miscarriageawareness

The "M" Word

It was a Tuesday afternoon. I was counting down the days and finally, I was in the chair in the ultrasound room getting ready to see our second baby for the first time. Frankie Valli & the Four Seasons “Can’t Take My Eyes Off of You” was playing softly over the speakers, I was cold and definitely uncomfortable with my feet up in the stirrups— why does this have to feel so awkward, I thought. I watched as the ultrasound technician began to show us our baby. She looked and prodded and after what felt like forever, eventually said, “I’m so sorry, but I can’t find a heartbeat.” My face became hot and I squinted my eyes while looking at the screen— willing it to show a heartbeat and begging God that this was an oversight. I couldn’t look at my husband, this would be our second loss in a row and although I know that I did nothing to cause it personally, I felt responsible for the pain we both were feeling in the moment.

30 minutes before I was sitting in that room I was dancing down the hallway to my appointment, I was texting my mom and friends that I was at the office and I was talking to my husband about the type of fruit our baby compared to that week. In an instant, this little soul that was a part of me and a part of our family was gone.

When it comes to women and their bodies people don’t like to talk about these private things that women experience— periods, abortions, miscarriages, the list goes on. Miscarriages are hard to talk about because it’s about the little people who we hoped and prayed for, who we loved with our whole hearts that we never even got to meet. From the moment that we got the positive test it was like we were in preparation mode to bring this new little life into our family— already discussing double strollers, where to buy the nursery furniture and what names we liked. I had trained myself to get used to my one cup of coffee a day and I had already gotten used to passing on the glass of wine at dinner for an iced tea. We discussed how great of a big brother our son would be and all of these ideas on how to announce we were having another child.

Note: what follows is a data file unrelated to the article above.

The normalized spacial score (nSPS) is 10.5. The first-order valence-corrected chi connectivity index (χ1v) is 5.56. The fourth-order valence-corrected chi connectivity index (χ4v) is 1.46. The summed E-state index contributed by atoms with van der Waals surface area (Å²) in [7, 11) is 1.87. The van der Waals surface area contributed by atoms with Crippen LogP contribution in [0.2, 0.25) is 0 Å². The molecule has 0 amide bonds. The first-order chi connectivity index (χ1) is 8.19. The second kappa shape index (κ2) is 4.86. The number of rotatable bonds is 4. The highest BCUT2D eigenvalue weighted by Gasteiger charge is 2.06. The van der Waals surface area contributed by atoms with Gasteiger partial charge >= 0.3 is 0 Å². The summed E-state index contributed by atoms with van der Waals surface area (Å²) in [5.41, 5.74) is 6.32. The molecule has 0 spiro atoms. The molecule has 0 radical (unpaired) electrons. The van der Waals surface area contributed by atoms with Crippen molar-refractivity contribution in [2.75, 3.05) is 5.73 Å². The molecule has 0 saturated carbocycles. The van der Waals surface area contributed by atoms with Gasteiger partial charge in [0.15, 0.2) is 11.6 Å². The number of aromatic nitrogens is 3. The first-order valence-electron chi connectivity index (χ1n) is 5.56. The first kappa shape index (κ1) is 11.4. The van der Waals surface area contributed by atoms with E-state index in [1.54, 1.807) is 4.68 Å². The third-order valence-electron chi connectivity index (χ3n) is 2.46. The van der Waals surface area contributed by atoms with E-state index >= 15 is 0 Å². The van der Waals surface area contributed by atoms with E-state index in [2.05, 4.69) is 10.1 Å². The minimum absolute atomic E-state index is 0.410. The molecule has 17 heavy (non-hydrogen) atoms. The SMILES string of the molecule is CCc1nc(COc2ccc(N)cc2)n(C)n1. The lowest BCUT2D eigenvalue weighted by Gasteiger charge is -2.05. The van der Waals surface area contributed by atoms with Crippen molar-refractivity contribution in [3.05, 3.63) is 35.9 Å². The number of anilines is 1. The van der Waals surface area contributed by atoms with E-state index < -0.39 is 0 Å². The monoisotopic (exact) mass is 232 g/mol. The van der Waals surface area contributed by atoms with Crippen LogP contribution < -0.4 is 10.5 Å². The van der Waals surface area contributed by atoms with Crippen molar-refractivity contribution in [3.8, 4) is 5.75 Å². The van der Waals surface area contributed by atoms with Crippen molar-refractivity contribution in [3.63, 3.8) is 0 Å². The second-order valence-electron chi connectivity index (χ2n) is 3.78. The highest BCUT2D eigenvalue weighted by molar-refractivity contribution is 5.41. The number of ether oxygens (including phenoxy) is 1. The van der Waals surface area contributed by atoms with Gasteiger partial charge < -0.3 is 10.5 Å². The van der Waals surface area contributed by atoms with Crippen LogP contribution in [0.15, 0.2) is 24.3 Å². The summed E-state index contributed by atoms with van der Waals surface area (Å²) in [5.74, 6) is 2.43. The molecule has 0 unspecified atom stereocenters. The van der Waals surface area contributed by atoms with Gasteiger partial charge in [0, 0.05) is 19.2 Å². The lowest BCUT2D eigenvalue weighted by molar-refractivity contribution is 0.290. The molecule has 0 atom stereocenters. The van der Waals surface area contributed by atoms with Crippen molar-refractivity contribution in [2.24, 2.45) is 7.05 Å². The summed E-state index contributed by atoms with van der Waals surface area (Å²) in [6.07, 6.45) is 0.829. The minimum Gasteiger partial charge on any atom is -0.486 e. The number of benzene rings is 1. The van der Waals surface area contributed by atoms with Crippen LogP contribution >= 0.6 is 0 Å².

The thing that is the most disconcerting about miscarriage is that leading up to it there is nothing but plans for the future and in an instant those plans are just gone and all of a sudden you aren’t really pregnant anymore. You are expected to continue to go about your life like things are normal, go to work and the grocery store, make small talk with strangers about the weather, shower, sleep, and rinse and repeat. People have no idea what you’re going through, they have no idea that you want to just scream or cry, or both.  If you’re like me, you’ve made a well-informed decision with your doctor and set up an appointment to say goodbye. Everyone you come into contact with that has read your file gives you the look of empathy and sorrow— these are not easy procedures for them either. You say a prayer, take the anesthesia and after that you try your damnedest to begin to heal in all ways possible.

I share this story not to receive empathy or sorrow— I share this for two very important reasons: First, I’m not the first woman to have a miscarriage, I definitely won’t be the last and I want to put it out in the universe that even though this is an incredibly isolating experience, if you are going through this you are not alone. If there is one thing that I have learned through this it’s that I am surrounded by so many strong women who have this secret held close to their hearts— that they lost a baby, too. And strangely I found comfort in knowing that I was not alone in my experience. Second, I want to honor this baby that was almost ours. We were so close to announcing to the world that we were having another baby and even though we never made it to that point, I still want people to know that he/she existed.

I’d like to think that my first-born child is my sweet ray of sunshine, my baby that I never got to meet is now a twinkling star in the heavens, and one day, we will get our rainbow.